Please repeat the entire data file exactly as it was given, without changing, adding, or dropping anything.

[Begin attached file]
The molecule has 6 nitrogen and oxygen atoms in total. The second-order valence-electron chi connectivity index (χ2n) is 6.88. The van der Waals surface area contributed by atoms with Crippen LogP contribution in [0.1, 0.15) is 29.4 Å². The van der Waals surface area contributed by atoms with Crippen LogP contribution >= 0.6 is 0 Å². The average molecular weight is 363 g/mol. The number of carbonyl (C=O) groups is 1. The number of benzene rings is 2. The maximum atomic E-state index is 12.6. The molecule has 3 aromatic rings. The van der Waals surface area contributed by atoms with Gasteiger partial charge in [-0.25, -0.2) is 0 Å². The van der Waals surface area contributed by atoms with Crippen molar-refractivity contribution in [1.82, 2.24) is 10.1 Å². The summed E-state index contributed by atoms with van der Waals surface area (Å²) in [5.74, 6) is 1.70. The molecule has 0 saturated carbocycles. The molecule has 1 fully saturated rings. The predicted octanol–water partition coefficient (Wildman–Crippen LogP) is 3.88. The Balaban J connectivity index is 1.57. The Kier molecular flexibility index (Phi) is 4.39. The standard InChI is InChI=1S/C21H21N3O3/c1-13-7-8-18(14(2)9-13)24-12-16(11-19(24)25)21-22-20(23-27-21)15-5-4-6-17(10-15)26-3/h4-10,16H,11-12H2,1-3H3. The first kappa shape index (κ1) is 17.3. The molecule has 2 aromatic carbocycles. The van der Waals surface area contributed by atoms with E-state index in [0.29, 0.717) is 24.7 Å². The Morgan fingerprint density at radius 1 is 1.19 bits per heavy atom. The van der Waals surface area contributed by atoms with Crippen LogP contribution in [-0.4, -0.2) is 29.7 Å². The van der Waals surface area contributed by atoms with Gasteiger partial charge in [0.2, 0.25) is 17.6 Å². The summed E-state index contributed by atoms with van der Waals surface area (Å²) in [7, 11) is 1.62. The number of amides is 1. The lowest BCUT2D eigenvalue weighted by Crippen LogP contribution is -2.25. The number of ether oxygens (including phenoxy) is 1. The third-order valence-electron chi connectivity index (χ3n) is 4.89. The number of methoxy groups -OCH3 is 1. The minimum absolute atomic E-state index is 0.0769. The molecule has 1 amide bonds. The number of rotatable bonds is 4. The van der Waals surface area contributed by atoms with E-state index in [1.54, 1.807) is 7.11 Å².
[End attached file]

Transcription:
The molecule has 6 nitrogen and oxygen atoms in total. The second-order valence-electron chi connectivity index (χ2n) is 6.88. The van der Waals surface area contributed by atoms with Crippen LogP contribution in [0.1, 0.15) is 29.4 Å². The van der Waals surface area contributed by atoms with Crippen LogP contribution >= 0.6 is 0 Å². The average molecular weight is 363 g/mol. The number of carbonyl (C=O) groups is 1. The number of benzene rings is 2. The maximum atomic E-state index is 12.6. The molecule has 3 aromatic rings. The van der Waals surface area contributed by atoms with Gasteiger partial charge in [-0.25, -0.2) is 0 Å². The van der Waals surface area contributed by atoms with Crippen molar-refractivity contribution in [1.82, 2.24) is 10.1 Å². The summed E-state index contributed by atoms with van der Waals surface area (Å²) in [5.74, 6) is 1.70. The molecule has 0 saturated carbocycles. The molecule has 1 fully saturated rings. The predicted octanol–water partition coefficient (Wildman–Crippen LogP) is 3.88. The Balaban J connectivity index is 1.57. The Kier molecular flexibility index (Phi) is 4.39. The standard InChI is InChI=1S/C21H21N3O3/c1-13-7-8-18(14(2)9-13)24-12-16(11-19(24)25)21-22-20(23-27-21)15-5-4-6-17(10-15)26-3/h4-10,16H,11-12H2,1-3H3. The first kappa shape index (κ1) is 17.3. The molecule has 2 aromatic carbocycles. The van der Waals surface area contributed by atoms with E-state index in [0.29, 0.717) is 24.7 Å². The Morgan fingerprint density at radius 1 is 1.19 bits per heavy atom. The van der Waals surface area contributed by atoms with Crippen LogP contribution in [-0.4, -0.2) is 29.7 Å². The van der Waals surface area contributed by atoms with Gasteiger partial charge in [0.2, 0.25) is 17.6 Å². The summed E-state index contributed by atoms with van der Waals surface area (Å²) in [7, 11) is 1.62. The number of amides is 1. The lowest BCUT2D eigenvalue weighted by Crippen LogP contribution is -2.25. The number of ether oxygens (including phenoxy) is 1. The third-order valence-electron chi connectivity index (χ3n) is 4.89. The number of methoxy groups -OCH3 is 1. The minimum absolute atomic E-state index is 0.0769. The molecule has 1 amide bonds. The number of rotatable bonds is 4. The van der Waals surface area contributed by atoms with E-state index in [1.54, 1.807) is 7.11 Å².